Archive for the 'making of' Category

Tediously meta: website tweaks

As a run-up to a responsification of my site (which is about bloody time but I fear may turn into a bit of a redesign, hence putting it off for ages) I made some small tweaks to the site:

  • I added a max-width:800px to the main content div, after a reader with a widescreen monitor complained (there was previously no maximum). This is temporary while I research a better, more readable line length (current consensus seems to be about 66 characters/ 33 ems which seems absurdly short).
  • I removed the now-departed pubdate attribute of the time element in each article’s header, and replaced it with a microdata attribute. Each article is now associated with schema.org’s Blogposting type and the publication date marked up <time itemprop="dateCreated" datetime="2012-12-18">Tuesday 18 December 2012</time>.
  • I modified the WordPress behaviour of making the main heading on individual post pages a link to the same page, because (a) it’s daft and (b) a reader complained that (s)he couldn’t copy the title into the clipboard on a phone, because it always activated the link.
  • A screenreader user asked me to add an ARIA live region to the comment preview. I dug around the code for the Live Comment Preview plugin and added it on GitHub (kudos to the author Brad Touesnard who accepted my pull request the same day).

Next steps are to rationalise all the links in the sidebar – who really browses blogs by month? – and make it responsive.

WordPress accessibility hacks

I really love WordPress (apart from a few minor niggles). It maintains all my links, archives, it’s customisable – it’s a splendid piece of software, and the fact it’s free is fantastic. WordPress conforms to the basic level of accessibility, but most WordPress blogs don’t pass all the WAI/ WCAG Accessibility guidelines, so I decided to hack around with the code to make it more accessible.
Continue reading WordPress accessibility hacks

WordPress redesign unleashed

“A redesign?!?!”, I hear you exclaim. “It looks exactly the bloody same!”

Well, it’s not ready for primetime yet, but I got tired of not blogging, so here’s my heavily-customised WordPress-powered redesign. "A redesign?!?!", I hear you exclaim. "It looks exactly the bloody same!"
Well, yes, but my design skills are not exactly renowned, and when I checked my server logs, I discovered someone’s blog entry saying "I absolutely adore the site design of brucelawson.co.uk. So clean and simple, and yet it looks gorgeous. Fantastic stuff."

With praise like that, I decided to leave it pretty much as-is, though I’ve still work to do styling the new bits and bobs (comments, extra nav, post metadata etc).

There’s loads of stuff still to do, the biggest of which is the removal of all <br /> tags that snuck into the posts when I was copying from the notepad html source of my old site into the WordPress Post entry text box.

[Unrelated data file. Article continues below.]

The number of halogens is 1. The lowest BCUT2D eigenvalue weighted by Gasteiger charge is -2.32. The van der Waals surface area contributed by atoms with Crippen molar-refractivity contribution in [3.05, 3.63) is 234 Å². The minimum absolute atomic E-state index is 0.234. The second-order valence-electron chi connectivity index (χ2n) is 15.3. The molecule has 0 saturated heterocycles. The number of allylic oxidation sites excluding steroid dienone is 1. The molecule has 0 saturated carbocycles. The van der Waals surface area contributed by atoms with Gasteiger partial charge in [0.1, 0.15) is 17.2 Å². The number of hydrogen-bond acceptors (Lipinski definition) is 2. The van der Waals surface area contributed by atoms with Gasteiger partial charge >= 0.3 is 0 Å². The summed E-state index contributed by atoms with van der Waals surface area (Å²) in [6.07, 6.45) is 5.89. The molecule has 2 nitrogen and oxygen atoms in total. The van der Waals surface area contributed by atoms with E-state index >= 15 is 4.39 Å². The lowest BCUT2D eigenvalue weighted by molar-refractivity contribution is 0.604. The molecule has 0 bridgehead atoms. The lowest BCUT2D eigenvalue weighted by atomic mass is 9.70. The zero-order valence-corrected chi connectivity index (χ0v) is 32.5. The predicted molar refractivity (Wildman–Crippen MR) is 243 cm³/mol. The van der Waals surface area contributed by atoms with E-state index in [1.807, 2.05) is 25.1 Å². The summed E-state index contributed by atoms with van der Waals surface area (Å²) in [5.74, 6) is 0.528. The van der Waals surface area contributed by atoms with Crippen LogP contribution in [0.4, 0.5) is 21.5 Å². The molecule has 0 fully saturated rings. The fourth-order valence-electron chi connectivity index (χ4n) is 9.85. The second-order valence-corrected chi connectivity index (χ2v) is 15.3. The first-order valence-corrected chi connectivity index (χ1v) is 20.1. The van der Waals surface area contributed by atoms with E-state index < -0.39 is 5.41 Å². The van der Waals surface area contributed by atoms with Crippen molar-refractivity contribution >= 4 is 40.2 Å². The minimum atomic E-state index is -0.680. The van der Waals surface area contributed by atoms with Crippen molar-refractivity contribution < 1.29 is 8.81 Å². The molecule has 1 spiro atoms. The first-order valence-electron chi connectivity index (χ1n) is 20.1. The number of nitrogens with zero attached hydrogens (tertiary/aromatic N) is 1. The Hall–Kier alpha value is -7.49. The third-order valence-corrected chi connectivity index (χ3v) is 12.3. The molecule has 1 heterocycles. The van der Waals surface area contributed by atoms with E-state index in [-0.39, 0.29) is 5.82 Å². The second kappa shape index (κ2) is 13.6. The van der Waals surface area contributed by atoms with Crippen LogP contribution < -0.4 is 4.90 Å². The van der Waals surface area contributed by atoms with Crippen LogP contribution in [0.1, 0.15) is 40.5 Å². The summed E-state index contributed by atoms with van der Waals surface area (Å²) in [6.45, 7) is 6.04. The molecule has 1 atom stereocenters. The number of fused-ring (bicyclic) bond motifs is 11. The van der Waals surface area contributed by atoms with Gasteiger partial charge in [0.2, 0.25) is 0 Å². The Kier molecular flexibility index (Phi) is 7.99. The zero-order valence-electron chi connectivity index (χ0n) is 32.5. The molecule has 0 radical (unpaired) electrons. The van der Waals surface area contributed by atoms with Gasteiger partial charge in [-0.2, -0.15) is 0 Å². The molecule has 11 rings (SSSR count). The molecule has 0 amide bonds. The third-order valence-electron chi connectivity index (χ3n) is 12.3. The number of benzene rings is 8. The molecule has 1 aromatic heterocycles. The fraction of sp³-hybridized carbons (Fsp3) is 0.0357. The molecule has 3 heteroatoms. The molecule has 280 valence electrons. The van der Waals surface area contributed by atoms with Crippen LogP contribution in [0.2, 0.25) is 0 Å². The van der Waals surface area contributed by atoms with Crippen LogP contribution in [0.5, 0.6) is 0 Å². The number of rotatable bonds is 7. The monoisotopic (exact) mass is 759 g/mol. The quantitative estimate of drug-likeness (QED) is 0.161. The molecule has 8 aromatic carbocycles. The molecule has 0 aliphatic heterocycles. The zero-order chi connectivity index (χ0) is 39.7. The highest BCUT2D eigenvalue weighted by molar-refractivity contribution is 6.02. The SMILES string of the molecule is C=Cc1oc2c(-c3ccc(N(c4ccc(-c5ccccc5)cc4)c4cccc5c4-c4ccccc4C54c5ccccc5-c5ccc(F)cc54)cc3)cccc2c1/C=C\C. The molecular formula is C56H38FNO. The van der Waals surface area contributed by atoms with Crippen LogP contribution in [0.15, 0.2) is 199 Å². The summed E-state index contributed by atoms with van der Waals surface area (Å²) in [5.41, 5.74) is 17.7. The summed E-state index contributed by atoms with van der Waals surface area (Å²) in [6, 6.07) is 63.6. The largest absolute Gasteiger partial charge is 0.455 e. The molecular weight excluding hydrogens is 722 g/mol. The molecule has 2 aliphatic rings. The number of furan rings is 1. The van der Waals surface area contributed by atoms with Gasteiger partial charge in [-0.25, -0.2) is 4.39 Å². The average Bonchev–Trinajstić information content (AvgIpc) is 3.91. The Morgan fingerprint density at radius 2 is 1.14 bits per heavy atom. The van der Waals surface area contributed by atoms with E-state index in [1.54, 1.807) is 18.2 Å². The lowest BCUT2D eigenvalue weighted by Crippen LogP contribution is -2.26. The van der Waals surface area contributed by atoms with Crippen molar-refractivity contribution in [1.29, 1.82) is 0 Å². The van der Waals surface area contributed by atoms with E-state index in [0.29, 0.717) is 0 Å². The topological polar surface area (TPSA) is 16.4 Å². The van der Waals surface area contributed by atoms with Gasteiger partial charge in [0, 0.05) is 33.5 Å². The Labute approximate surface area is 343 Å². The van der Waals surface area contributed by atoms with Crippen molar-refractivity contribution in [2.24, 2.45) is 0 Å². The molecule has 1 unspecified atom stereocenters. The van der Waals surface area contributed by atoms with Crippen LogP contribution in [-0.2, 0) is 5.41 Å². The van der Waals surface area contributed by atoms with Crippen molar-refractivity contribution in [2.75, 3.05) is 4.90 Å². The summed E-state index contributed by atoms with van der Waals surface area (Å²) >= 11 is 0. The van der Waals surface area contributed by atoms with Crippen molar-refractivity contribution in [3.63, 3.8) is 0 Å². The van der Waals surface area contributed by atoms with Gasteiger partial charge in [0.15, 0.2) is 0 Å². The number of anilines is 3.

If anyone can donate me a PHP script that can replace <br /> with "" (only in posts), I will love you forever.

I’m enormously gratetul to Matt Mullenweg for WordPress as I now have categories, archives, permalinks, comments and all the trappings of your proper blogbloke. There were a couple of minor niggles that I’ll note in case they can be noted for WordPress 2.0:

Continue reading WordPress redesign unleashed

Preparing for a stylesheet switcher

Although my xhtml always validated, there were still presentational elements in the markup: for example, the #header div had an anchor to the home page that was coded

<a href="index.htm"><img src="bruce-logo"
height="xx" width="xxx" /></a>.

That was replaced by

<a href="index.htm"><span>Home page</span> </a>, using the css:

#Header h1, #Header a {display:block; background:url(images/bruce-logo.jpg) no-repeat center;width:auto; height:176px;}
#Header h1 span, #Header a span{margin-left:-5000px;}

That has the added semantic bonus that, on the homepage where has no link to itself (cos Jakob commanded me), the page title is a header, rather than a simple <img> in the header, thus paying me Google dividends.

Similarly, the "ransom note" images for main nav were just a collection of images separated by <br /> tags. That needed to be moved into the css so that the images could be changed on a stylesheet switch. This is a bit more cumbersome. Here’s the xhtml:

<ul id="mainnav">
<li><a id="home" href="index.htm"><span>Home page</span></a></li>
<li><a id="music" href="music.htm"><span>Bruce's music</span></a></li>
<li><a id="about" href="about.htm"> <span>Who is this wanker?</span> </a></li>
<li><a id="nav-photos" href="photos.htm"><span>Pics and stories</span></a></li>
<li><a id="writing"
href="writing.htm"><span>writing stuff</span></a></li>
<li><a id="links" href="links.htm"><span>links page</span> </a></li>
<li><a id="email" href="mailto:bruce%20AT%20brucelawson%20DOT%20co%20DOT%20uk"><span>send spam</span> </a></li>
</ul>

and here’s the CSS

ul#mainnav {list-style:none; margin-left:0px; padding-left:0px}
ul#mainnav a {display:block;}
ul#mainnav a span {margin-left:-5000px;} /* replace text for main nav buttons */
a#music {background:url(images/music.jpg); width:200px; height:72px;}
a#about {background:url(images/about.jpg); width:184px; height:46px;}
a#nav-photos {background:url(images/photos.jpg); width:200px; height:66px;}
a#writing {background:url(images/writing.jpg); width:200px; height:68px;}
a#links{background:url(images/links.jpg); width:190px; height:77px;}
a#email{background:url(images/email.jpg); width:200px; height:88px;}
a#home{background:url(images/nav_home.jpg); width:200px; height:88px;}

I don’t particularly like all the <span>s there for image replacement, and am toying with the idea of using the Image Replacement—No Span technique, but that requires polluting the CSS with box model stuff for IE5 (do I really give a shit about IE5?), so my internal jury is still out.